WINDHOEK, AUG. 21 – A wildlife study being carried out in the inhospitable southwestern desert environments of Namibia has identified a lone Oryx that covered an area of more than 400 000 hectares – double the size of the NamibRand Nature Reserve – over a period of four years in search of sufficient food and water.
Observers say the Oryx would have covered an even larger area if its search for sustenance was not thwarted by fences and other artificial barriers.
This and other information forms part of the Greater Sossusvlei-Namib Landscape (GSNL) project, through which scientists and partner stakeholders are meticulously collecting data on the abundance, distribution and movement patterns and land use of Oryx, springbok and mountain zebra in the central Namib and Naukluft areas.
Ultimately, it is hoped that the data could boost arguments in favour of a fence-free Namib to ensure the long-term survival of key species there.
Murray Tindall is at the helm of the project, and he said mobility is a key adaptation for wildlife to survive in the near-barren landscapes they inhabit in this part of Namibia.
“In such an area, the ability of wildlife to move in order to access the grazing resulting from these isolated rainfall events is one of the key adaptations that allows them to survive,” he said.
As such, any barriers preventing wildlife from free and unhindered movement can drastically impact and reduce their survival.
He added that apart from the data showing the lone Oryx’s expansive movement patterns, there is further strong evidence from other individual animals “on the negative impact of fences on the movements of wildlife, and as expected strong correlations between rainfall and the movement patterns observed.”
Nils Odendaal, the chairperson of the GSNL, says the project’s goal is to strengthen existing evidence that wildlife need large landscapes to prosper in hyper arid environments.
“The project aims to not only scientifically document this fact, but also to aid decision makers on natural resource management actions in response to wildlife populations, distribution and densities. Prior to this project, the migration of wildlife in search of gazing was only documented in reports and eyewitness accounts and there was no ‘hard’ data to substantiate this.”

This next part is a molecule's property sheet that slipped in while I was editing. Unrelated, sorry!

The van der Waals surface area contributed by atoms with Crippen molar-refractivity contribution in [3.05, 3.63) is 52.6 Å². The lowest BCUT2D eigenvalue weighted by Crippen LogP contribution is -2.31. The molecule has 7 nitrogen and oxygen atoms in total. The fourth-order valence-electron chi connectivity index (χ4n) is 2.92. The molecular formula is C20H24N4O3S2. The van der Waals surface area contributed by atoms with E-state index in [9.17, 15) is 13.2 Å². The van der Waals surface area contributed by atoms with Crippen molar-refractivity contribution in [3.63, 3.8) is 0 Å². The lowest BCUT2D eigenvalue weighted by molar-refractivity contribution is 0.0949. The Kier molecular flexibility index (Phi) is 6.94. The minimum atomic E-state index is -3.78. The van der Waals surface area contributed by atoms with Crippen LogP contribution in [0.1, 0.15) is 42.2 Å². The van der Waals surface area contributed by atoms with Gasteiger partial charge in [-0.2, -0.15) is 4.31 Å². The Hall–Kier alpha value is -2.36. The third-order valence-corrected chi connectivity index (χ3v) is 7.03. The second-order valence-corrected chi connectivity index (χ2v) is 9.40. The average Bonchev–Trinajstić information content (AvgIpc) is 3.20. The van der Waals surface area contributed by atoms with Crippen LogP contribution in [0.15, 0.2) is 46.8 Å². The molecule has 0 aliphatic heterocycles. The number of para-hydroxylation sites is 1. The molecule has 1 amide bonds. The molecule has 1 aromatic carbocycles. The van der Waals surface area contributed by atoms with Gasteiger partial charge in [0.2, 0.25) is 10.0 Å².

In addition to developing a valuable source of data for management decisions, “the project will hopefully help to strengthen our argument for a fence-free Namib in the future,” he said.
Tindall said as more evidence is collected on the movement patterns of key wildlife, more properties in the area would hopefully be encouraged to adopt integrated landscape approaches as part of large scale conservation efforts in the area.
One interesting finding has shown that wildlife have found ways around man-made barriers, in some cases.
Mountain zebra in particular, but also to some extent Oryx, are adept at exploiting breaches in fences.
Tindall says in the case of Mountain zebra, this is partly due to the nature of the terrain they utilize and the fact that maintaining fences in rocky and mountainous areas is tricky.
Yet this finding has “great implications for other wildlife, because it means that gaps or breaches in the fence at strategic intervals may be sufficient where the complete removal of fences is not possible due to other factors.”
Ungulate populations in many African wildlife conservation areas are in widespread decline, evidence has shown, which can be attributed largely to a lack of ecosystem functionality of the land encompassed by these areas.
Moreover, humans and developments are increasingly encroaching on historic wildlife migration routes, which restrict movements between areas of water and grazing for wildlife.
Another concern is the impact of climate change, which could further shrink or impede access to ranges among other effects.
Tindall underlined that funding partners such as the Nedbank Go Green Fund are crucial given the challenges abounding in securing resources to undertake studies such as GSNL is conducting.
“In general funding organisations are quite specific about the types of project that they will support … fortunately, the Nedbank Go Green Fund criteria was quite broad and it was relatively simple to match the objectives of the project and get approval for funding.”
The challenges are immense. For Nedbank, directing finances to reducing the vulnerability of local communities exposed to global matters such as climate change and assist in preserving our natural resources is crucial.
“This can however not be done without the support of our valued clients. Through our financing arrangements Nedbank Namibia donate funds to the Go Green Fund whenever clients purchase a new home or vehicle, allowing us to sustain the commitments made towards environmental conservation and protection,” said Selma Kaulinge – Nedbank Namibia Communication Specialist. – email@example.com